A 15-year-old student was scammed into staging his own kidnapping on May 1, leading to his parents transferring 20,000 yuan (S$4,045) to a bank account in China.
In a press statement yesterday, the police said the teen had received an unsolicited call from someone claiming to be a police officer from China.
The conman told the teen, who is believed to be a Chinese student studying in Singapore, that there was a warrant against him in China for money laundering offences, and said that if he wanted to cancel the warrant, he would have to transfer money to a bank account in China.
According to the police, since the teen did not have the money to pay, he was told to stage his kidnapping to get his parents to pay instead.
He complied with the scammer's instructions, checking into a hotel room in Orchard Road on May 1.
"He was told not to contact anyone, and to take a photograph of himself being tied up," the police said.
He then sent the photo to his parents in China, requesting a ransom be paid to the Chinese bank account for his release.
Frightened, the parents transferred 20,000 yuan to the bank account and alerted the teen's guardian, who was in Singapore at the time, as they were unable to get in touch with their son.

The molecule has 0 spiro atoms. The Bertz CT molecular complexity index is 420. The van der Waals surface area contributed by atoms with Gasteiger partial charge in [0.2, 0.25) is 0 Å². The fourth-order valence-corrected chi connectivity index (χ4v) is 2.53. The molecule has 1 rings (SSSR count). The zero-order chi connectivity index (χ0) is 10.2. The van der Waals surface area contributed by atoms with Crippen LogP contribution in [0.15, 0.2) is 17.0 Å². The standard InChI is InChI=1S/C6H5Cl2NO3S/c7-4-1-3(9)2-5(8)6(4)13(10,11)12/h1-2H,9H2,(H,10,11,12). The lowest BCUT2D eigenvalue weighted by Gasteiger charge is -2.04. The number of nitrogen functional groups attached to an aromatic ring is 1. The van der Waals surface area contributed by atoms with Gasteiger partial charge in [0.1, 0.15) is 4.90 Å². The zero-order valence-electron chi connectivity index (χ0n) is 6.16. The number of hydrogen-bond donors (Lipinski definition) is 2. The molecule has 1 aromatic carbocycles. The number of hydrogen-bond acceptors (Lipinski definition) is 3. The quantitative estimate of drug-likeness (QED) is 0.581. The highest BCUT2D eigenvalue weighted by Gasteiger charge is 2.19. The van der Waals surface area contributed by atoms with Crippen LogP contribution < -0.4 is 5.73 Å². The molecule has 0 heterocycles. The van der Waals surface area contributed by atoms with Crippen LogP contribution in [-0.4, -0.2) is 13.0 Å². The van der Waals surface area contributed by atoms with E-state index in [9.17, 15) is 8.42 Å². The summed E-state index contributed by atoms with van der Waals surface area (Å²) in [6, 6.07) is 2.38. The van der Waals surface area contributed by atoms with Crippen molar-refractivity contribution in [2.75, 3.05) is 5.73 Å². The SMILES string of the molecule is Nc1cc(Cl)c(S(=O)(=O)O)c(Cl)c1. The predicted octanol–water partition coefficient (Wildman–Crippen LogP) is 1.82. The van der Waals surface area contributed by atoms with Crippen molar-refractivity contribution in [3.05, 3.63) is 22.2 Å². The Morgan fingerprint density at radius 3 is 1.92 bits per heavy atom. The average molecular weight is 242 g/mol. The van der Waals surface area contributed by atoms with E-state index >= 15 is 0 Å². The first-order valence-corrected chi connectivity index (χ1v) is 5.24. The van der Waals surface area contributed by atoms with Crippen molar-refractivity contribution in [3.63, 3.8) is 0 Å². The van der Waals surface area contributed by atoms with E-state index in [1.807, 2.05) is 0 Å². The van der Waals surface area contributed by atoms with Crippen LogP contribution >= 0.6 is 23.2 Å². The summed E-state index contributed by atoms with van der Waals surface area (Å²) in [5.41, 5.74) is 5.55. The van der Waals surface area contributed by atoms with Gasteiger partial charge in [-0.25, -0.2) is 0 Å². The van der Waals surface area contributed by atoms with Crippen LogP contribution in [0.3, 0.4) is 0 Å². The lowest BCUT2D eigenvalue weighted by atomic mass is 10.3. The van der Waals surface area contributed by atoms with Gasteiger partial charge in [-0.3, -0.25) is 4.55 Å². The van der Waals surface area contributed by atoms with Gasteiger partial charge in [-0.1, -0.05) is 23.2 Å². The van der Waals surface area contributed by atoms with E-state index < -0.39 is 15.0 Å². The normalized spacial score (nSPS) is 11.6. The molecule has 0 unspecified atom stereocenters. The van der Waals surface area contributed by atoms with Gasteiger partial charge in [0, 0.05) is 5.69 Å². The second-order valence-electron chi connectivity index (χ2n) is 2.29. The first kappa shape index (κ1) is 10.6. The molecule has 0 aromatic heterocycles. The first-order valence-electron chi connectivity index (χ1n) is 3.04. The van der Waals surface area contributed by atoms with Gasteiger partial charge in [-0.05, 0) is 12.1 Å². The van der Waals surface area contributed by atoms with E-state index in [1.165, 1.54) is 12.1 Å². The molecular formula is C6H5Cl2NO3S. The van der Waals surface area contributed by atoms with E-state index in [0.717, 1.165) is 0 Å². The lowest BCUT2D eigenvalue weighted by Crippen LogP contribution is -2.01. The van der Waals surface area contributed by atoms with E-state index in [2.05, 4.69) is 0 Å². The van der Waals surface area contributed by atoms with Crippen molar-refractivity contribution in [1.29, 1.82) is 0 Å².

The guardian called the police. Officers were deployed to find the teen, and found him safe in the hotel room.
The Straits Times understands that the Commercial Affairs Department of the Singapore Police Force is working with its counterparts in China on the case.
The police advised the public not to take unsolicited calls from unknown parties, and ignore the caller's instructions.
Government agencies do not ask for payment through a telephone call or social messaging platforms such as WeChat or Facebook, or personal banking information such as Internet banking passwords.
Foreigners who receive calls from people claiming to be police officers from their home countries should call their embassy or high commission to verify such claims.
To seek scam-related advice, members of the public may call the anti-scam helpline on 1800-722-6688 or go to www.scamalert.sg